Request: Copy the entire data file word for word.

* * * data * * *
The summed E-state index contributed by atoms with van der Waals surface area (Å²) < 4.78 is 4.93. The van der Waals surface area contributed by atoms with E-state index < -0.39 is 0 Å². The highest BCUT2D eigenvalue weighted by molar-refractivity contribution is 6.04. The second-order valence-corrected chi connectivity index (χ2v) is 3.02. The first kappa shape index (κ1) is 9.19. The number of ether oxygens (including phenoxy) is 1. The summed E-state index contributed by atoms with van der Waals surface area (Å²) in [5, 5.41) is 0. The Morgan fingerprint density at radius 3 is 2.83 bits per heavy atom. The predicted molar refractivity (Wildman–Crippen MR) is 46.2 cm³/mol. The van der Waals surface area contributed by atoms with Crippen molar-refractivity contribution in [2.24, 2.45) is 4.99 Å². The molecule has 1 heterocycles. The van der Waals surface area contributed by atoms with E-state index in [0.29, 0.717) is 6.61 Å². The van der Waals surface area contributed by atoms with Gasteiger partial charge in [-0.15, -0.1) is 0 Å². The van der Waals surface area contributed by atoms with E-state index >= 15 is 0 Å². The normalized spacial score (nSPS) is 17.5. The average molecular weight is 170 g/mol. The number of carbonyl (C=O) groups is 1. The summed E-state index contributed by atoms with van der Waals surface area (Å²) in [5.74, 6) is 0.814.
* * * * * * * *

The summed E-state index contributed by atoms with van der Waals surface area (Å²) < 4.78 is 4.93. The van der Waals surface area contributed by atoms with E-state index < -0.39 is 0 Å². The highest BCUT2D eigenvalue weighted by molar-refractivity contribution is 6.04. The second-order valence-corrected chi connectivity index (χ2v) is 3.02. The first kappa shape index (κ1) is 9.19. The number of ether oxygens (including phenoxy) is 1. The summed E-state index contributed by atoms with van der Waals surface area (Å²) in [5, 5.41) is 0. The Morgan fingerprint density at radius 3 is 2.83 bits per heavy atom. The predicted molar refractivity (Wildman–Crippen MR) is 46.2 cm³/mol. The van der Waals surface area contributed by atoms with Crippen molar-refractivity contribution in [2.24, 2.45) is 4.99 Å². The molecule has 1 heterocycles. The van der Waals surface area contributed by atoms with E-state index in [0.29, 0.717) is 6.61 Å². The van der Waals surface area contributed by atoms with Gasteiger partial charge in [-0.15, -0.1) is 0 Å². The van der Waals surface area contributed by atoms with E-state index >= 15 is 0 Å². The normalized spacial score (nSPS) is 17.5. The average molecular weight is 170 g/mol. The number of carbonyl (C=O) groups is 1. The summed E-state index contributed by atoms with van der Waals surface area (Å²) in [5.74, 6) is 0.814.